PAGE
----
Greatest Google Street View Hack Ever?
Something doesn't look right in this random alley in Pittsburgh when you inspect it using Google Maps' Street View option.
It should be deserted on a rainy morning, but instead there's a marching band on either side of the street. In a garage, two people stand in lab coats next to a "Love Laser." A crowd of people gathers on either side, clapping and cheering, and confetti seems to be raining down overhead. Nine people appear be running a marathon, and a few blocks to the east you can spot a giant chicken sitting in a vacant lot, ready to be seasoned and put on a roasting pan. Near the street's end, two gentlemen have drawn their swords for a fight.
These things did not happen by accident. This "Street With A View" project was the product of two art students who, as a Pittsburgh Post-Gazette story explains, came up with the idea of putting on a show for Google's Street View, then got in touch with Google staffers at the Web company's local office to arrange things. They recruited help from friends and neighbors and staged all those bizarre scenes on a Saturday in May as Google's camera-equipped car slowly cruised down a few blocks of Sampsonia Way -- as you can see in the video below.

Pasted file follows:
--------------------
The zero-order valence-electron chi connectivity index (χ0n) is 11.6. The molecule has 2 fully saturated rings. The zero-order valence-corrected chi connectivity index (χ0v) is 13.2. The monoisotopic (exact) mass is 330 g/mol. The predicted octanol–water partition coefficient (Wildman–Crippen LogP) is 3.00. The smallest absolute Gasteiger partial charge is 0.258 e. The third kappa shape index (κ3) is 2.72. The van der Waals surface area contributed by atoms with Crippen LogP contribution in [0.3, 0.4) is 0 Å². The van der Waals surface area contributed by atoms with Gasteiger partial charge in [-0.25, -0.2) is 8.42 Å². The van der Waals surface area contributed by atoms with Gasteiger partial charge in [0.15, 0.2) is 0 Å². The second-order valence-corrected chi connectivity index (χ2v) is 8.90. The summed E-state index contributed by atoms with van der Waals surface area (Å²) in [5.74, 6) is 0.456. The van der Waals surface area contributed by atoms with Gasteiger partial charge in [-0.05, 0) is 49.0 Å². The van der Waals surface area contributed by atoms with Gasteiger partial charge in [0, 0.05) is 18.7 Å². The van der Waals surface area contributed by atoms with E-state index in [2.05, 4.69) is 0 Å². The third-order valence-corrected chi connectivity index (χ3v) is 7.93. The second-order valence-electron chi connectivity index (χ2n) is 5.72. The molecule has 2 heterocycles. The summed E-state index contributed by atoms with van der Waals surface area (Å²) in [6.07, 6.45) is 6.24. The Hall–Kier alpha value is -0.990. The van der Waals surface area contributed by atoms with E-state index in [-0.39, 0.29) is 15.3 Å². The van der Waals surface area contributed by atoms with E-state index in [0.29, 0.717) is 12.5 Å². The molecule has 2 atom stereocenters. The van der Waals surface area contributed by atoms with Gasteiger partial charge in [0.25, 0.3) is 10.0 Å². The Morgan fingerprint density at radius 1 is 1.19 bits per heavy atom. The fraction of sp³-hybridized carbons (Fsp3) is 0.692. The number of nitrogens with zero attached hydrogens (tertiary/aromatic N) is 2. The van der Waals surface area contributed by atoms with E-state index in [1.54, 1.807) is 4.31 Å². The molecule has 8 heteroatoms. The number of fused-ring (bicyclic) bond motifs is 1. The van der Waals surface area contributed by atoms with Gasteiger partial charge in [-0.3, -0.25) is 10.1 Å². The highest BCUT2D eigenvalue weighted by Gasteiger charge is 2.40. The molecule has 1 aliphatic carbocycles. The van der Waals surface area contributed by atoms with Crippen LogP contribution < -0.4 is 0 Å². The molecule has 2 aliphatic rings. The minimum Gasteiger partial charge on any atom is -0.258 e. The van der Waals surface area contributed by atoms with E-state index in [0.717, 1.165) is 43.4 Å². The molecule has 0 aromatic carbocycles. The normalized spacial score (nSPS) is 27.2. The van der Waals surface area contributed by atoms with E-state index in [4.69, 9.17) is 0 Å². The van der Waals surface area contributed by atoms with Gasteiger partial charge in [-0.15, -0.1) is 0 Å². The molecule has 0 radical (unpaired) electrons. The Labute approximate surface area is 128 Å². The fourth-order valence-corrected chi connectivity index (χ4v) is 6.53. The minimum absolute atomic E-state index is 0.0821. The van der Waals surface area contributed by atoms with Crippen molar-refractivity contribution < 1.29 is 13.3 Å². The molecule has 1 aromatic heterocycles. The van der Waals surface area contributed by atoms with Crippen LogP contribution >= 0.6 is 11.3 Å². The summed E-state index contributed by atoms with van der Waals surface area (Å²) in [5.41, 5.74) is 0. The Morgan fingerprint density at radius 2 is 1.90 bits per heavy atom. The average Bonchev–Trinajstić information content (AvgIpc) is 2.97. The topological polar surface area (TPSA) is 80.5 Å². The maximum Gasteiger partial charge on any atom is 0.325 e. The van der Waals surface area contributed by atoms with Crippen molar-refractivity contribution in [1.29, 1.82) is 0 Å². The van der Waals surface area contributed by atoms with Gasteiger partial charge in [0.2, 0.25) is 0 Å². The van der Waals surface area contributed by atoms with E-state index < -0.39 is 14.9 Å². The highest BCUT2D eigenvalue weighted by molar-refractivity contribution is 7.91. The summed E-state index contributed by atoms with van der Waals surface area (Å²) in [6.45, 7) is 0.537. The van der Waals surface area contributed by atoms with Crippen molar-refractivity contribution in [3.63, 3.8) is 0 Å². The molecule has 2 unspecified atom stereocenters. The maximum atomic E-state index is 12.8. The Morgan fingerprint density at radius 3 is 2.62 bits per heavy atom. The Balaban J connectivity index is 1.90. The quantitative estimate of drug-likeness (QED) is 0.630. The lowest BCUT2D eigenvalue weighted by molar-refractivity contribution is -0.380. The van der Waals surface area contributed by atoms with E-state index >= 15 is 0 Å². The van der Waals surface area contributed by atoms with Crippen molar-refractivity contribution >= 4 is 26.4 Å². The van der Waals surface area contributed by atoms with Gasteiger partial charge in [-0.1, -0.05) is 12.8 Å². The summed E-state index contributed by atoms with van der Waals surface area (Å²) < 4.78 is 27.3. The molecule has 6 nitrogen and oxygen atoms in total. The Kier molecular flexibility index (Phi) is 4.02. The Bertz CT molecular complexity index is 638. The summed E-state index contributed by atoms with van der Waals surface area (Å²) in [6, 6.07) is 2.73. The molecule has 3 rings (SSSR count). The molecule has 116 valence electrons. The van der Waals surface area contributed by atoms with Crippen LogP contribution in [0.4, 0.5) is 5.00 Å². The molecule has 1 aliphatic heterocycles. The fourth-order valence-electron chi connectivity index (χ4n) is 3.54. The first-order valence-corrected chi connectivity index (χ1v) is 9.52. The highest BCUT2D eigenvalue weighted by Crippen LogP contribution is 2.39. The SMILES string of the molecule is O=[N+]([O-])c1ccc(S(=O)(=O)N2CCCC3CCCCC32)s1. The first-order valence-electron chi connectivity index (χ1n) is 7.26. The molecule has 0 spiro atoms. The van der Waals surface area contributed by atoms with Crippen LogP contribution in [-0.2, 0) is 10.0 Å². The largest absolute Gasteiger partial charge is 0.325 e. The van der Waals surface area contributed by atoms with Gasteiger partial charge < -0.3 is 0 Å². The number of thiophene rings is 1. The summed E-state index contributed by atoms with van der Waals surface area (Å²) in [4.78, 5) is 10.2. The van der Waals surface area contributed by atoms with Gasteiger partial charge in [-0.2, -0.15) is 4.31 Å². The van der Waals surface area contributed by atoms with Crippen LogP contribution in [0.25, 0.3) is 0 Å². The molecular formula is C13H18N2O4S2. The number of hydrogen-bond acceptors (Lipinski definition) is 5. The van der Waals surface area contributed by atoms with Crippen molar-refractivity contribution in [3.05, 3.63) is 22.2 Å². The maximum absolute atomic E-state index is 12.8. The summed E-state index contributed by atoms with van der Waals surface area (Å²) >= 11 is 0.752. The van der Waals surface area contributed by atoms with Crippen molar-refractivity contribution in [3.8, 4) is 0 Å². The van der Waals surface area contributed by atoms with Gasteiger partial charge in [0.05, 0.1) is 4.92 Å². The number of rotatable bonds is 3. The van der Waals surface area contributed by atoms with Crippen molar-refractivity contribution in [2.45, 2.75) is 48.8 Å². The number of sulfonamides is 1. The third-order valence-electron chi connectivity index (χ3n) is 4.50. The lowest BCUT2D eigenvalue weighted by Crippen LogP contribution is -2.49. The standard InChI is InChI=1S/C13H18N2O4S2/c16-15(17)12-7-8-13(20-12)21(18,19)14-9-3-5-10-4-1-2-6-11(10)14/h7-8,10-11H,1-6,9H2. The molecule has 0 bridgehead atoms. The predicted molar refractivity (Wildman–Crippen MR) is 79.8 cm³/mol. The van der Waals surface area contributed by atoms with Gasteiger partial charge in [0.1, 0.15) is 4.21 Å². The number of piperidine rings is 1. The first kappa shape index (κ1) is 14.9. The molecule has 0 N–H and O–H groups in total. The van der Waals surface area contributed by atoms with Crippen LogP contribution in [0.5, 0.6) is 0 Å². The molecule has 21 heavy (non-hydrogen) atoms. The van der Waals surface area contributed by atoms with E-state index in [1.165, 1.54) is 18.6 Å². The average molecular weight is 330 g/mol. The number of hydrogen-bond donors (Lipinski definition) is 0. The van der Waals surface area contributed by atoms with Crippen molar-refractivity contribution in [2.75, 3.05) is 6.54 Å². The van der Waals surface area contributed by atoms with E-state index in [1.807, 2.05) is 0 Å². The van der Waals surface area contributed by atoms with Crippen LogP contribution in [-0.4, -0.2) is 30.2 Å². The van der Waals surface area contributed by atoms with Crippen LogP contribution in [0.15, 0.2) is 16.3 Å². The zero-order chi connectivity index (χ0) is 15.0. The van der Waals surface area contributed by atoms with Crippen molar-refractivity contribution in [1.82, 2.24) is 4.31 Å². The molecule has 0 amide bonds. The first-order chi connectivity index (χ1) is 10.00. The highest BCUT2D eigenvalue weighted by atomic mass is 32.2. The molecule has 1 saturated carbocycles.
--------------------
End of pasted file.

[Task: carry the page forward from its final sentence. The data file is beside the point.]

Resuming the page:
The results are, as one review put it, elaborately awesome.
These shots have been online since November, but I, as somebody who covers the online world for a living, didn't know about them until I saw a presentation of Street With A View in an exhibit at the Arlington Arts Center Friday evening. It took me some time to stop giggling.
As brilliant as Street With a View is, I'm not aware of any other Street View hacks to match it. Not that Google Maps can't provide unintentional entertainment -- see the Google Sightseeing site for links to funny and strange things seen in Google's mapping sites and software (check back here later this week for a report on the latest release of the Google Earth program, which adds underwater and historical views). Maybe you've stumbled upon some of these quirky cartographic fragments yourself. What's the weirdest thing you've seen while clicking around a map online?
February 3, 2009; 11:00 AM ET
Categories: Digital culture
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